if(x-y<0){x1=y;y=x;x=x1;}
      if(x-z<0){x1=z;z=x;x=x1;}
      if(y-z<0){y1=z;z=y;y=y1;}
- full tetrahedral symmetry planes:
Code:
     if(x-y<0){x1=y;y=x;x=x1;}
      if(x-z<0){x1=z;z=x;x=x1;}
      if(y-z<0){y1=z;z=y;y=y1;}
      if(x+y<0){x1=-y;y=-x;x=x1;}
      if(x+z<0){x1=-z;z=-x;x=x1;}
      if(y+z<0){y1=-z;z=-y;y=y1;}
- cubic symmetry planes:
Code:
     x=abs(x);y=abs(y);z=abs(z);
- half octahedral symmetry planes:
Code:
     if(x-y<0){x1=y;y=x;x=x1;}
      if(x+y<0){x1=-y;y=-x;x=x1;}
      if(x-z<0){x1=z;z=x;x=x1;}
      if(x+z<0){x1=-z;z=-x;x=x1;}
- full octahedral symmetry planes:
Code:
     x=abs(x);y=abs(y);z=abs(z);
      if(x-y<0){x1=y;y=x;x=x1;}
      if(x-z<0){x1=z;z=x;x=x1;}
      if(y-z<0){y1=z;z=y;y=y1;}

Ah! I forgot the pictures grin:






se also: http://www.fractalforums.com/index.php?action=gallery;su=user;cat=164;u=932



The last picture is done with this algorithm:
Code:
Menger3(x,y,z){
   r=x*x+y*y+z*z;
   for(i=0;i<MI && r<bailout;i++){
      rotate1(x,y,z);

      x=abs(x);y=abs(y);z=abs(z);
      if(x-y<0){x1=y;y=x;x=x1;}
      if(x-z<0){x1=z;z=x;x=x1;}
      if(y-z<0){y1=z;z=y;y=y1;}

      rotate2(x,y,z);
    
      x=scale*x-CX*(scale-1);
      y=scale*y-CY*(scale-1);
      z=scale*z;
      if(z>0.5*CZ*(scale-1)) z-=CZ*(scale-1);
      
      r=x*x+y*y+z*z;
   }
   return (sqrt(x*x+y*y+z*z)-2)*scale^(-i);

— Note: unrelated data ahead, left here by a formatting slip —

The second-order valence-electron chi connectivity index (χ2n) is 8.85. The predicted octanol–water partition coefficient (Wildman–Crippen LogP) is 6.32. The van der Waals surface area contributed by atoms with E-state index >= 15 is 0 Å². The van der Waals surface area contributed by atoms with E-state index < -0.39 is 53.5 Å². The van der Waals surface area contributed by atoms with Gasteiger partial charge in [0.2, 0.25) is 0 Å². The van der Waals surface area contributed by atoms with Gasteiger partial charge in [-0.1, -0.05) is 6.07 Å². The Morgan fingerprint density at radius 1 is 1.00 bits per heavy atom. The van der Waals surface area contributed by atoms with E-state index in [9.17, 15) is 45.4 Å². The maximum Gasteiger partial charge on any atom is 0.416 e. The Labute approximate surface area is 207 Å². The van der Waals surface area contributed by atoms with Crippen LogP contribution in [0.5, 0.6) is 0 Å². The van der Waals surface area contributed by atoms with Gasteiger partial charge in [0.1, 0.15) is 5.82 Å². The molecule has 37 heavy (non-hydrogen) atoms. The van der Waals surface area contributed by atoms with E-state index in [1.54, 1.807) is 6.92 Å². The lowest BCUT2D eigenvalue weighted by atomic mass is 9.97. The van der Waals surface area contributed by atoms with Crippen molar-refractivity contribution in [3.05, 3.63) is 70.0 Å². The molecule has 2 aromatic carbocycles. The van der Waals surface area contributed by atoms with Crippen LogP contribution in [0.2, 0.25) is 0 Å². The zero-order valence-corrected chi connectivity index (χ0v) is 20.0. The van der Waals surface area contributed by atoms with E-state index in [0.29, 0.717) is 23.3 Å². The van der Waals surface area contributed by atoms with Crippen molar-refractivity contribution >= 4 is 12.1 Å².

}
Which gives the menger sponge when used with CX=CY=CZ=1, scale=3 and no rotation.
« Last Edit: May 01, 2010, 10:07:13 PM by knighty » Logged
David Makin
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« Reply #1 on: May 01, 2010, 11:58:33 PM »

Most excellent, I'll definitely be playing with these at some point wink
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subblue
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« Reply #2 on: May 02, 2010, 10:01:50 AM »

Very interesting. I particularly like the last one smiley
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Rathinagiri
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« Reply #3 on: May 02, 2010, 10:52:35 AM »

Nice one.
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Nahee_Enterprises
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« Reply #4 on: May 02, 2010, 12:48:28 PM »

Here are some renderings of a class of fractals which I call "Kaleidoscopic IFS".
   ...........
The last picture is done with this algorithm:
   ...........
Which gives the menger sponge when used with CX=CY=CZ=1, scale=3 and no rotation.

This last image is very intriguing!!!  A lot of possibilities!!!   smiley
 
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kram1032